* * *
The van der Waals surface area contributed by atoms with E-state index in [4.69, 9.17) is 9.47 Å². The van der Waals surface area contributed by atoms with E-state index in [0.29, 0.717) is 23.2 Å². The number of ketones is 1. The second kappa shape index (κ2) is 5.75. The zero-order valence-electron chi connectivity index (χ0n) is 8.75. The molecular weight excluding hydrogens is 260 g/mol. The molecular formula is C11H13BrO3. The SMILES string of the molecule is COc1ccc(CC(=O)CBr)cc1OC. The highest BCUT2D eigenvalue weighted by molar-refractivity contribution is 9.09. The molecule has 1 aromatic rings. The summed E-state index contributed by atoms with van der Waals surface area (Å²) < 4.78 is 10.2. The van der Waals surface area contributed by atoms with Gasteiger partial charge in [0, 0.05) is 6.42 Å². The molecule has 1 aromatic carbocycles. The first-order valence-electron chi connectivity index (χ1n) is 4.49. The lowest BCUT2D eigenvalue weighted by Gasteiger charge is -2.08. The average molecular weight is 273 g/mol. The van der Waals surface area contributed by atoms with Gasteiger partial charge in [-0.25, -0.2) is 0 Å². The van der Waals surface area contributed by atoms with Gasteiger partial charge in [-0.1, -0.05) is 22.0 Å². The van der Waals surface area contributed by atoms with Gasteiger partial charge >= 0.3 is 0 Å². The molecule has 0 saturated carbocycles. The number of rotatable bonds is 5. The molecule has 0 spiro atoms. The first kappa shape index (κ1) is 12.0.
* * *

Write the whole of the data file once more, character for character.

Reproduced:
The van der Waals surface area contributed by atoms with E-state index in [4.69, 9.17) is 9.47 Å². The van der Waals surface area contributed by atoms with E-state index in [0.29, 0.717) is 23.2 Å². The number of ketones is 1. The second kappa shape index (κ2) is 5.75. The zero-order valence-electron chi connectivity index (χ0n) is 8.75. The molecular weight excluding hydrogens is 260 g/mol. The molecular formula is C11H13BrO3. The SMILES string of the molecule is COc1ccc(CC(=O)CBr)cc1OC. The highest BCUT2D eigenvalue weighted by molar-refractivity contribution is 9.09. The molecule has 1 aromatic rings. The summed E-state index contributed by atoms with van der Waals surface area (Å²) < 4.78 is 10.2. The van der Waals surface area contributed by atoms with Gasteiger partial charge in [0, 0.05) is 6.42 Å². The molecule has 1 aromatic carbocycles. The first-order valence-electron chi connectivity index (χ1n) is 4.49. The lowest BCUT2D eigenvalue weighted by Gasteiger charge is -2.08. The average molecular weight is 273 g/mol. The van der Waals surface area contributed by atoms with Gasteiger partial charge in [-0.25, -0.2) is 0 Å². The van der Waals surface area contributed by atoms with Gasteiger partial charge in [-0.1, -0.05) is 22.0 Å². The van der Waals surface area contributed by atoms with Gasteiger partial charge >= 0.3 is 0 Å². The molecule has 0 saturated carbocycles. The number of rotatable bonds is 5. The molecule has 0 spiro atoms. The first kappa shape index (κ1) is 12.0.